This study says supplements aren’t as healthy as we thought and even harmful

If you’ve been making up for a less-than-exemplary diet by stuffing vitamins and supplements down your throat – or if you’re enticed by the latest celebrity-endorsed supplement du jour – you may want to seriously reconsider your strategy, new research from Tufts University finds. Dietary supplements won’t extend your life, according to the research published in the Annals of Internal Medicine says. Not only that, but some vitamins can hurt you and even shorten your life if taken at excess amounts.

The bottom line: eat something. It’s that “adequate” intake of certain nutrients that reduce all-cause mortality, but only when that source of nutrients is food – not supplements.

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“Our results support the idea that, while supplement use contributes to an increased level of total nutrient intake, there are beneficial associations with nutrients from foods that aren’t seen with supplements,” said Fang Fang Zhang,M.D., Ph.D., associate professor at the Friedman School of Nutrition Science and Policy at Tufts University and senior and corresponding author on the study, in a release. “This study also confirms the importance of identifying the nutrient source when evaluating mortality outcomes.”

Researchers analyzed data from nearly 30,000 adults ages 20 and older to “evaluate the association between dietary supplement use and death from all causes, cardiovascular disease, and cancer,” according to a news release. Participants filled out a 24-hours food questionnaire two times and answered questions about using dietary supplements during an interview.

Here’s what researchers found you should be eating enough of for your vitamins – but not relying on supplements for:

  • Adequate intakes of vitamin K and magnesium: associated with a lower risk of death
  • Adequate intakes of vitamin A, vitamin K, and zinc are associated with a lower risk of death from cardiovascular disease

Food has nutrients too!

According to the National Institute of Health (NIH), here are food sources are these vitamins.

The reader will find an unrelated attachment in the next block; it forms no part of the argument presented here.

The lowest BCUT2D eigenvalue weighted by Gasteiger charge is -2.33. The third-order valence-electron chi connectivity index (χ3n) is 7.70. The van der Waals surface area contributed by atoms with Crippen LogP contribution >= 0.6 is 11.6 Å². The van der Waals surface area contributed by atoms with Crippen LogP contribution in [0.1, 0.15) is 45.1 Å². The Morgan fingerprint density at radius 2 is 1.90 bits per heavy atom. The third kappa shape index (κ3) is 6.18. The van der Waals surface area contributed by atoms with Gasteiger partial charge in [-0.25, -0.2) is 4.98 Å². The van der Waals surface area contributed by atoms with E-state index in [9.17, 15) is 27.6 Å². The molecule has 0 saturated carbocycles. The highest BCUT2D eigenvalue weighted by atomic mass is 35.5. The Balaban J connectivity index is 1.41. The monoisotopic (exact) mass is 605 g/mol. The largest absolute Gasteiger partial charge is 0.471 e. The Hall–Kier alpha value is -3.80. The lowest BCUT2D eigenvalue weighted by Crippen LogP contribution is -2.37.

• Vitamin K include leafy greens such as kale, spinach and broccoli.
  • Vitamin A is found in orange and yellow fruits, eggs, and vegetables.
  • Zinc is found is red meat, beans, nuts,  chickpeas, lentils, and other legumes.
  •  Vitamin A includes eggs, as well as orange and yellow fruits and vegetables.
  • Magnesium is found in leafy greens, legumes, nuts, and whole grains.

Supplements you shouldn’t be getting too much of:

  • Excess calcium intake was linked to an increased risk of cancer death – supplement doses of over 1,000 mg/day
  • It was found that the use of Vitamin D supplements by people with no sign of vitamin D deficiency may be associated with an increased risk of death from all causes, including cancer, but further research is necessary.

As usual, the lesson is to eat more whole foods, and that there’s no shortcut to being healthy.

“As potential benefits and harms of supplement use continue to be studied, some studies have found associations between excess nutrient intake and adverse outcomes, including increased risk of certain cancers,” said Zhang. “It is important to understand the role that the nutrient and its source might play in health outcomes, particularly if the effect might not be beneficial.”

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